School closure consultation

March 8th, 2016

The School Standards and Organisation (Wales) Act 2013 sets out the process for establishing, altering and discontinuing schools in Wales. R (Edwards) v Flintshire County Council [2016] EWHC 459 (Admin) was an unsuccessful judicial review challenge of a decision by the Defendant LEA to issue statutory notices under Section 48 of that Act to close a High School.  The ground of challenge was that the Council failed, in its consultation process, to comply with its obligation under Section 38(4) of the Act to act in accordance with the Welsh Ministers’ Code of School Organisation. The Act requires the Welsh Ministers to issue a code on school organisation. It may contain requirements and/or guidelines.  By Section 38(4), those who exercise functions in relation to school organisation in Wales, including local education authorities, must, when exercising those functions, act in accordance with any relevant requirements contained in the Code, and have regard to any relevant guidelines contained in it.  Section 48 requires a proposer for change to publish the proposals, consult and publish a report on the consultation, all in accordance with the published code.  In April 2013, the Welsh Ministers published a Code on School Organisation.  It came into force on 1 October 2013.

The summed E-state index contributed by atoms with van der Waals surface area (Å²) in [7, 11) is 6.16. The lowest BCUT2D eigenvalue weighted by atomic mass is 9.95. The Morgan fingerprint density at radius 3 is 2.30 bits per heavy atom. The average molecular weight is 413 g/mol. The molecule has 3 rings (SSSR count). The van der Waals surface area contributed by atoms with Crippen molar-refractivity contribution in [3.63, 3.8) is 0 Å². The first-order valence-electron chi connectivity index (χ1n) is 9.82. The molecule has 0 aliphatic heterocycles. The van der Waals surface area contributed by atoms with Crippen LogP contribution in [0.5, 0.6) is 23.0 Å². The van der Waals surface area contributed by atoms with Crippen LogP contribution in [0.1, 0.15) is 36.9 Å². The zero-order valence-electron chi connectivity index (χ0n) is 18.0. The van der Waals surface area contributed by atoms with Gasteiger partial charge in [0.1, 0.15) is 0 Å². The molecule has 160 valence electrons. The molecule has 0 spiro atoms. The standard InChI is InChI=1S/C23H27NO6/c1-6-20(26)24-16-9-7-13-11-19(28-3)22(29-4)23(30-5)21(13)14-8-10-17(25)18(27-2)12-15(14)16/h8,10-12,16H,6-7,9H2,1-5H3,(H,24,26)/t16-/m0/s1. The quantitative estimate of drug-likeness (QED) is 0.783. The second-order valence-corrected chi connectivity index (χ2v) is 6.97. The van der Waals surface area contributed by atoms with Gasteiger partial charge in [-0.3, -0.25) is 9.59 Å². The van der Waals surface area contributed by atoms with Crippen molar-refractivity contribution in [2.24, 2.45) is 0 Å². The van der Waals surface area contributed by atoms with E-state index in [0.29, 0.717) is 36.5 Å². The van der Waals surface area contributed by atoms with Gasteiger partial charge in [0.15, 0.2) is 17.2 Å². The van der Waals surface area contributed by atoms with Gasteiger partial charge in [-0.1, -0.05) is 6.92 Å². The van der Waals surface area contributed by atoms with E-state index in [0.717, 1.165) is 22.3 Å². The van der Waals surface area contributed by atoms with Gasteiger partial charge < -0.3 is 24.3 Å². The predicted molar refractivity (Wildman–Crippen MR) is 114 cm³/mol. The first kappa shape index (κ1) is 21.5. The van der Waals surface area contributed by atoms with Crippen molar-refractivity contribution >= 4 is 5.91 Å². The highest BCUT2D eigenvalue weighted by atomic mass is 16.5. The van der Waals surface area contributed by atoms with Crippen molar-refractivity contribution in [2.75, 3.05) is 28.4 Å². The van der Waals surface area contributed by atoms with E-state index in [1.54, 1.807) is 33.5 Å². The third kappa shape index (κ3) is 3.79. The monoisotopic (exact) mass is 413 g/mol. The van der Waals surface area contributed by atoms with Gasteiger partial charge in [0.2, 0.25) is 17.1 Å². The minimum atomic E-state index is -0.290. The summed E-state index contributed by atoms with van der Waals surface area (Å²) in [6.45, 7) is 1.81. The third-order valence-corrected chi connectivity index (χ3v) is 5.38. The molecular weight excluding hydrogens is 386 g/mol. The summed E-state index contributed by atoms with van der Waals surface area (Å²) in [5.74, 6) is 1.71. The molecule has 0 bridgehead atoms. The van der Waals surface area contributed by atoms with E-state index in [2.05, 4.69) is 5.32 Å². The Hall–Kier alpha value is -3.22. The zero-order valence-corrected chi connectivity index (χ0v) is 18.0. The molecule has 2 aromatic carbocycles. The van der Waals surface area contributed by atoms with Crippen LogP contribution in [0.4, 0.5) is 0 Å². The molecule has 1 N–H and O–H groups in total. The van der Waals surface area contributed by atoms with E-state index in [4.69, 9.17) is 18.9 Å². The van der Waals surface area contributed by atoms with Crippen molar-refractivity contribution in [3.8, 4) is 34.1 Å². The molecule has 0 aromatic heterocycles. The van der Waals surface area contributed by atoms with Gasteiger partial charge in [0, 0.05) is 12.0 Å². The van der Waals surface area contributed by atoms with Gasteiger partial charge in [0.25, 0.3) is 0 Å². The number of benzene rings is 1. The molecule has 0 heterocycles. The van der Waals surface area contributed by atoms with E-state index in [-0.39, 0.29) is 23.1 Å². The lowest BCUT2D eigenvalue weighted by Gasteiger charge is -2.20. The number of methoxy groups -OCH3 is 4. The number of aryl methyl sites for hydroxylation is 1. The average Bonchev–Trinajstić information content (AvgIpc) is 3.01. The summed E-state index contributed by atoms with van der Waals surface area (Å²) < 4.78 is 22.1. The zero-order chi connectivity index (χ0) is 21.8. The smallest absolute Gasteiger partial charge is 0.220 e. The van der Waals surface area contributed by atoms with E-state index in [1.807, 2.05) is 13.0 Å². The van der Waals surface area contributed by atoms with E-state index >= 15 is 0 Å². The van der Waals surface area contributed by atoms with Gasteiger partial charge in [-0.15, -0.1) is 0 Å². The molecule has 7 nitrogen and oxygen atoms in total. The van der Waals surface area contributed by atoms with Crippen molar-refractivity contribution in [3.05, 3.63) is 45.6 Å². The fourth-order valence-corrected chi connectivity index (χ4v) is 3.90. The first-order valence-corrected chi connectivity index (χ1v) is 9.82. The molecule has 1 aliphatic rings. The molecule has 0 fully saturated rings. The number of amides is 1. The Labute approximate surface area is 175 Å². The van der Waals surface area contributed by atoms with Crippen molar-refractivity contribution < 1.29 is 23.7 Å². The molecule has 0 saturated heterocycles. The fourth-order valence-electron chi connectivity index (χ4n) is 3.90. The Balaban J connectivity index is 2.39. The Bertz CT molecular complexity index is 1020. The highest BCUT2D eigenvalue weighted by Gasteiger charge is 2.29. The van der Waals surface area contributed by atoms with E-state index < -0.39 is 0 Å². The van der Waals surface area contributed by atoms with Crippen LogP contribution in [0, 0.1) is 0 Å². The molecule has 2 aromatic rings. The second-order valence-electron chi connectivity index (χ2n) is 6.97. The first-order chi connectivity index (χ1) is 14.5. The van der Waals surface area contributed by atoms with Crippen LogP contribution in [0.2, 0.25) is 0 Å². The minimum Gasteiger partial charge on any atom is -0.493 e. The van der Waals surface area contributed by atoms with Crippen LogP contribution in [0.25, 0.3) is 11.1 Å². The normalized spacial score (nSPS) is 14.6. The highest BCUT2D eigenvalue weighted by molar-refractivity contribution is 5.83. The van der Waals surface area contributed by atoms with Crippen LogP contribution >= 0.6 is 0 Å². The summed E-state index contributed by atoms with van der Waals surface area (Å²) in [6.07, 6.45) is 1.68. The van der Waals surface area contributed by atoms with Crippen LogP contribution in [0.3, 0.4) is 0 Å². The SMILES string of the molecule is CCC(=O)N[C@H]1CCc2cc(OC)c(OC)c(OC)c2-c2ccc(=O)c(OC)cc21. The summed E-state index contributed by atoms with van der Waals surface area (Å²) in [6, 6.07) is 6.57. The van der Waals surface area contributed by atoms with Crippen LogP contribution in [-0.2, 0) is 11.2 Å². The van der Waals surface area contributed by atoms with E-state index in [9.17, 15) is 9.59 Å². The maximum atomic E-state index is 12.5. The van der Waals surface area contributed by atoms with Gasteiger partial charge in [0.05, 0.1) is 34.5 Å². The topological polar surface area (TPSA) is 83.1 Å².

Hickinbottom J observed, at paragraph 16, that whilst the Code requires a proposer of change to take certain steps in respect of consultation, the statutory scheme allows the proposer a certain amount of discretion or judgment as to when these duties are triggered and, if the duty is triggered, how it is to be performed. For example, although it must consult with pupils from, not just the school that is the subject of the proposals, but also “any affected school”, (i) the relevant authority has to exercise judgment as to whether a particular school would or would not be affected by the proposals, and (ii) the duty is “to make suitable arrangements” to consult such pupils. There are many ways in which an authority might, perfectly appropriately and lawfully, consult with pupils. “Suitable” has inherent within it an exercise of judgment.

Hickinbottom J further observed, at paragraph 20, that, where a duty to consult arises, not as a result of common law obligations to be fair, but out of a statutory scheme, it is clearly open to the scheme to give the decision-maker a discretion or area of judgment as to who should be consulted and how such consultation may be done, so long as it satisfies the basic requirements of a proper and meaningful consultation.

Hickinbottom J, at paragraph 23, agreed with the thrust of the Council’s submissions that what the Code requires is consultation with schools likely to be significantly affected by proposals It does not require every school where there is merely a possibility of some indirect or less than significant effects to be treated as such. That would mean a potentially huge range of schools would have to be consulted.

Hickinbottom J rejected an argument that the Council erred in not consulting the School Council of schools other than the School itself. The consultation was adequate and effective and in accordance with the Code.

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